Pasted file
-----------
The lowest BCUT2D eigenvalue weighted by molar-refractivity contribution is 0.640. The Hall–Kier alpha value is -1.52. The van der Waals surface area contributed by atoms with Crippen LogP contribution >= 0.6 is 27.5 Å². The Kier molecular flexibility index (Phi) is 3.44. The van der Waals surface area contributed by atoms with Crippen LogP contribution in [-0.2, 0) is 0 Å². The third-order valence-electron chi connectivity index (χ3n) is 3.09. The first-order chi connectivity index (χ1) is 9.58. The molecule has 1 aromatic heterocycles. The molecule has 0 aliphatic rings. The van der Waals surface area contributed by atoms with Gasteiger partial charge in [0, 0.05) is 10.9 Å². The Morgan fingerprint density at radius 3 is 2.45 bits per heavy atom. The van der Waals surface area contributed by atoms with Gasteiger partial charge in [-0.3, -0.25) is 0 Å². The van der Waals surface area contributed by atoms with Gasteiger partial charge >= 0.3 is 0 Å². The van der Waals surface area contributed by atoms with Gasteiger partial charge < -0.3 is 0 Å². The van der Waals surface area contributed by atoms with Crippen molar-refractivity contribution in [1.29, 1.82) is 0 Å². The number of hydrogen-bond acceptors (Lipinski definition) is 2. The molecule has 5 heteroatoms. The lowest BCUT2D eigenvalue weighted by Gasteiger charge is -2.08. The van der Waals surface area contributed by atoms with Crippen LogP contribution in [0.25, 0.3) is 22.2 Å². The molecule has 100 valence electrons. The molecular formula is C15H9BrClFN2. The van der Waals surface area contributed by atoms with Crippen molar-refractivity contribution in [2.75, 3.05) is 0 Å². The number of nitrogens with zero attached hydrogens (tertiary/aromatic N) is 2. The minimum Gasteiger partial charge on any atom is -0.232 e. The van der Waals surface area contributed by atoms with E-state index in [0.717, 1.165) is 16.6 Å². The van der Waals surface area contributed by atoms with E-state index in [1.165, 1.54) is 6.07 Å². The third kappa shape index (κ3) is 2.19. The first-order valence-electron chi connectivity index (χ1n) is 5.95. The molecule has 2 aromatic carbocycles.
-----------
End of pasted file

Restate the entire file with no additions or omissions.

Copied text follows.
The lowest BCUT2D eigenvalue weighted by molar-refractivity contribution is 0.640. The Hall–Kier alpha value is -1.52. The van der Waals surface area contributed by atoms with Crippen LogP contribution >= 0.6 is 27.5 Å². The Kier molecular flexibility index (Phi) is 3.44. The van der Waals surface area contributed by atoms with Crippen LogP contribution in [-0.2, 0) is 0 Å². The third-order valence-electron chi connectivity index (χ3n) is 3.09. The first-order chi connectivity index (χ1) is 9.58. The molecule has 1 aromatic heterocycles. The molecule has 0 aliphatic rings. The van der Waals surface area contributed by atoms with Gasteiger partial charge in [0, 0.05) is 10.9 Å². The Morgan fingerprint density at radius 3 is 2.45 bits per heavy atom. The van der Waals surface area contributed by atoms with Gasteiger partial charge in [-0.3, -0.25) is 0 Å². The van der Waals surface area contributed by atoms with Gasteiger partial charge >= 0.3 is 0 Å². The van der Waals surface area contributed by atoms with Gasteiger partial charge < -0.3 is 0 Å². The van der Waals surface area contributed by atoms with Crippen molar-refractivity contribution in [1.29, 1.82) is 0 Å². The number of hydrogen-bond acceptors (Lipinski definition) is 2. The molecule has 5 heteroatoms. The lowest BCUT2D eigenvalue weighted by Gasteiger charge is -2.08. The van der Waals surface area contributed by atoms with Crippen LogP contribution in [0.25, 0.3) is 22.2 Å². The molecule has 100 valence electrons. The molecular formula is C15H9BrClFN2. The van der Waals surface area contributed by atoms with Crippen molar-refractivity contribution in [2.75, 3.05) is 0 Å². The number of nitrogens with zero attached hydrogens (tertiary/aromatic N) is 2. The minimum Gasteiger partial charge on any atom is -0.232 e. The van der Waals surface area contributed by atoms with E-state index in [0.717, 1.165) is 16.6 Å². The van der Waals surface area contributed by atoms with E-state index in [1.165, 1.54) is 6.07 Å². The third kappa shape index (κ3) is 2.19. The first-order valence-electron chi connectivity index (χ1n) is 5.95. The molecule has 2 aromatic carbocycles.